I’ve increased the RAM to 2GB, and now the system seems to work ok. This doubles my hosting costs though, so if anyone can suggest how to continue my troubleshooting, please let me know!

One other thought: I don’t have swap set up. I understand swap isn’t good for mysql, but maybe it would give Apache2 something to use when total memory goes too high?

ps: another thought: from the nextcloud manual:

Nextcloud needs a minimum of 128MB RAM per process, and we recommend a minimum of 512MB RAM per process.

I didn’t notice this was 512 MB per process. How many processes does NC use? Can I limit that to a single process? I’m the only user of this system, would one process be sufficient?

Keep in mind that the memory requirements are for the Nextcloud app running within your app/web server. If you’re running the database on the same host than you also need to meet the memory requirements for whatever database server you’ve chosen to run as well. Sames goes for Redis (if using) and your reverse proxy (if using).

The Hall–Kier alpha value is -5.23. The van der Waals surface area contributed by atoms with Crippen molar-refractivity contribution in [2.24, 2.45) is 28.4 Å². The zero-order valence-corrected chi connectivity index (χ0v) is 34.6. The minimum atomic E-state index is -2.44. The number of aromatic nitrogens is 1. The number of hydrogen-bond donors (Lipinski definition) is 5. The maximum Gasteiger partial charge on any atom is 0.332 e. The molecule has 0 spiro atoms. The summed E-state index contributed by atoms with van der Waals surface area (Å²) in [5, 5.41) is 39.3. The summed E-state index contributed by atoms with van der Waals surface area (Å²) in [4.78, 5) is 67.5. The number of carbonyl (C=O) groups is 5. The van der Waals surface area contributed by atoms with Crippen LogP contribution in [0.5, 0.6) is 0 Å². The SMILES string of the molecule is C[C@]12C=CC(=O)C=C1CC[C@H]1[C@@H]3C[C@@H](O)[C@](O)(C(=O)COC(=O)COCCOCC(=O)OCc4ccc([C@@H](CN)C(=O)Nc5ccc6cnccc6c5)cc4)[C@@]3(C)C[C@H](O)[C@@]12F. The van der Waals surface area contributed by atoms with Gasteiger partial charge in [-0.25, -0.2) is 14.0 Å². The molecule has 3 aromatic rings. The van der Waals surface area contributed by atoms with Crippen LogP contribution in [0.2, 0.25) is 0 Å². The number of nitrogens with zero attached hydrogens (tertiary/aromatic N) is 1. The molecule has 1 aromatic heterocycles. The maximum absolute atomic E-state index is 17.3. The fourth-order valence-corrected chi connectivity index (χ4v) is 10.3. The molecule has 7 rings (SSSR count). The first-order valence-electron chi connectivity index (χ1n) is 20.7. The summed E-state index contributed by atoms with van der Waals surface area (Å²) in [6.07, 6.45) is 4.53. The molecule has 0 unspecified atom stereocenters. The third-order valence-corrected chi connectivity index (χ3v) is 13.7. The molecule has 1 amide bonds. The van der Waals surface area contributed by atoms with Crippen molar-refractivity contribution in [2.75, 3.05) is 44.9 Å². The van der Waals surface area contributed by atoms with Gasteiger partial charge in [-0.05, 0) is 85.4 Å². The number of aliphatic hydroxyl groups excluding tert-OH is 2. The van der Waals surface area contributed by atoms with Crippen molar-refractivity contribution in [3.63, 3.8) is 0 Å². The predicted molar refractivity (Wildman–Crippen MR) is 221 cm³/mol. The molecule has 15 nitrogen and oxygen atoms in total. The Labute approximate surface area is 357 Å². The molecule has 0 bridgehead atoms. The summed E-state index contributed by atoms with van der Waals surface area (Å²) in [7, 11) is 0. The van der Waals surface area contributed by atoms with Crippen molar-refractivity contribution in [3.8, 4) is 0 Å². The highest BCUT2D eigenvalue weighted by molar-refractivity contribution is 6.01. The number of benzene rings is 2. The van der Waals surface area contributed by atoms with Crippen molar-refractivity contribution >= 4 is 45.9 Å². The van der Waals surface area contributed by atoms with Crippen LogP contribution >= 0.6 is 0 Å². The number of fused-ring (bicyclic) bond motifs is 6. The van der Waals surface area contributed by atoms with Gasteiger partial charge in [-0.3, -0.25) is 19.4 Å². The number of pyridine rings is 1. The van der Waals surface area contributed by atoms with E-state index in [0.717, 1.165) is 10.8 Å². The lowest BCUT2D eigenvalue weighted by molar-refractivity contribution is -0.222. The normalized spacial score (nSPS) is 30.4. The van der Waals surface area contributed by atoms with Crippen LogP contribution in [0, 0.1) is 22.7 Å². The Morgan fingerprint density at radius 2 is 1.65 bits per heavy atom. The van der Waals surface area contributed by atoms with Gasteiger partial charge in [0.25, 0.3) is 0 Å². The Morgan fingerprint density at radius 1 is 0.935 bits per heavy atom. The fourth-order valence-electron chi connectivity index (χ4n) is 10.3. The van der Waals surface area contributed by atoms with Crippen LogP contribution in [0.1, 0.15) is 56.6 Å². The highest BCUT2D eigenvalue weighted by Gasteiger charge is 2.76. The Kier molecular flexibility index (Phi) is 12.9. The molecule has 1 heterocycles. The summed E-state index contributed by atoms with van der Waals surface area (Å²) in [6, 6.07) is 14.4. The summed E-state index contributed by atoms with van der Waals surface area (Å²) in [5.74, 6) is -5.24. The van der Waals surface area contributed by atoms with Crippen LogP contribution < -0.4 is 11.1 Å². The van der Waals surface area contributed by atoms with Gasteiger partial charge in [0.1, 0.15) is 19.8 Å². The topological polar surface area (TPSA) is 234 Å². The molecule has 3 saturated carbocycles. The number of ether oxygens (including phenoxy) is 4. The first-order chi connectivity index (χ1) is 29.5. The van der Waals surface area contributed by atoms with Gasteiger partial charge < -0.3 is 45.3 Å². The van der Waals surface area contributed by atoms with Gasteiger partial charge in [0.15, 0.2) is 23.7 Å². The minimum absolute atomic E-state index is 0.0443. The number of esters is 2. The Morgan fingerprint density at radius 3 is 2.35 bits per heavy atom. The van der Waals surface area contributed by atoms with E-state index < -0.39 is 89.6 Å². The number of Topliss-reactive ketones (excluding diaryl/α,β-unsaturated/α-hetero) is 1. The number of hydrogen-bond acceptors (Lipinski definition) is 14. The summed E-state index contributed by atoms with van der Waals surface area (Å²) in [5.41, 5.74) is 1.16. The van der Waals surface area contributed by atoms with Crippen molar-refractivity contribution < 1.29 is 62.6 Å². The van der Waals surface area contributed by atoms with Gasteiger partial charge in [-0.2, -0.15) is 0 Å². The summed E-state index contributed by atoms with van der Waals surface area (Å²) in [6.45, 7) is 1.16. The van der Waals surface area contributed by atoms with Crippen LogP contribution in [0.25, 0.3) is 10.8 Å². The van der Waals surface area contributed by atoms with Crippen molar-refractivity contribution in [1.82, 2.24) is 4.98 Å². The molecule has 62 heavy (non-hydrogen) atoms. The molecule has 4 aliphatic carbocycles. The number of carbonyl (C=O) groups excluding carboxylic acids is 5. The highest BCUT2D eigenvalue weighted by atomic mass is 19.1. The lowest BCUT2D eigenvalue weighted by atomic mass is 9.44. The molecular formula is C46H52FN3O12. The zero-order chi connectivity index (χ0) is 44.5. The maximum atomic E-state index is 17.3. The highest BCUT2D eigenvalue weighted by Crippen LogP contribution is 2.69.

Yes, at least set up swap. Swap is never good performance-wise for mysql or anything really, but it’s better then getting an OOM error and crashing hard. It also gives you the opportunity to at least run things and start collecting data to see what you need RAM-wise to optimize things and/or what parameters to maybe adjust.

It varies depending on a lot of variables unfortunately. Fewer processes means fewer simultaneous transactions can be handled (either resulting in performance issues for clients or service unavailability). I can’t imagine it working well with one process, but running with 5-10 (average) is probably fairly common for small deployments.